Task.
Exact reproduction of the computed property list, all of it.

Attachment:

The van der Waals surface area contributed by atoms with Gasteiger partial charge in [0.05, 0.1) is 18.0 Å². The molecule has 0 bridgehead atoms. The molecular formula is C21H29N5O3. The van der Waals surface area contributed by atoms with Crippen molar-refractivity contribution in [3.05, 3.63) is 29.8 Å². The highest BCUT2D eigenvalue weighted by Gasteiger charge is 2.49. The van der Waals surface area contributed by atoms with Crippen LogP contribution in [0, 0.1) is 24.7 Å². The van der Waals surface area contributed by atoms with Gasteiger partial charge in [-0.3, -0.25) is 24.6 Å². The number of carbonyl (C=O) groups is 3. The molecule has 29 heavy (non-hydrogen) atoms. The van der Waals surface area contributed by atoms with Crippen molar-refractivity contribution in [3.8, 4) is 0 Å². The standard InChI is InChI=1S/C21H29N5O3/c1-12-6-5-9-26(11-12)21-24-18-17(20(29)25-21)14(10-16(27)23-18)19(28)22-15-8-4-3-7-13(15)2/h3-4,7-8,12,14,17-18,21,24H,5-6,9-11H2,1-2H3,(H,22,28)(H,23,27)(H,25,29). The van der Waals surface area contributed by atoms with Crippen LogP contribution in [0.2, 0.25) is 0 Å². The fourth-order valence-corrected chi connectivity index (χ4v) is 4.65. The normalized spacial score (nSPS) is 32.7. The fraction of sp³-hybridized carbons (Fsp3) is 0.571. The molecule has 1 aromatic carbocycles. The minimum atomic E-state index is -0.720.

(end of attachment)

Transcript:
The van der Waals surface area contributed by atoms with Gasteiger partial charge in [0.05, 0.1) is 18.0 Å². The molecule has 0 bridgehead atoms. The molecular formula is C21H29N5O3. The van der Waals surface area contributed by atoms with Crippen molar-refractivity contribution in [3.05, 3.63) is 29.8 Å². The highest BCUT2D eigenvalue weighted by Gasteiger charge is 2.49. The van der Waals surface area contributed by atoms with Crippen LogP contribution in [0, 0.1) is 24.7 Å². The van der Waals surface area contributed by atoms with Gasteiger partial charge in [-0.3, -0.25) is 24.6 Å². The number of carbonyl (C=O) groups is 3. The molecule has 29 heavy (non-hydrogen) atoms. The van der Waals surface area contributed by atoms with Crippen molar-refractivity contribution in [3.8, 4) is 0 Å². The standard InChI is InChI=1S/C21H29N5O3/c1-12-6-5-9-26(11-12)21-24-18-17(20(29)25-21)14(10-16(27)23-18)19(28)22-15-8-4-3-7-13(15)2/h3-4,7-8,12,14,17-18,21,24H,5-6,9-11H2,1-2H3,(H,22,28)(H,23,27)(H,25,29). The van der Waals surface area contributed by atoms with Crippen LogP contribution in [0.2, 0.25) is 0 Å². The fourth-order valence-corrected chi connectivity index (χ4v) is 4.65. The normalized spacial score (nSPS) is 32.7. The fraction of sp³-hybridized carbons (Fsp3) is 0.571. The molecule has 1 aromatic carbocycles. The minimum atomic E-state index is -0.720.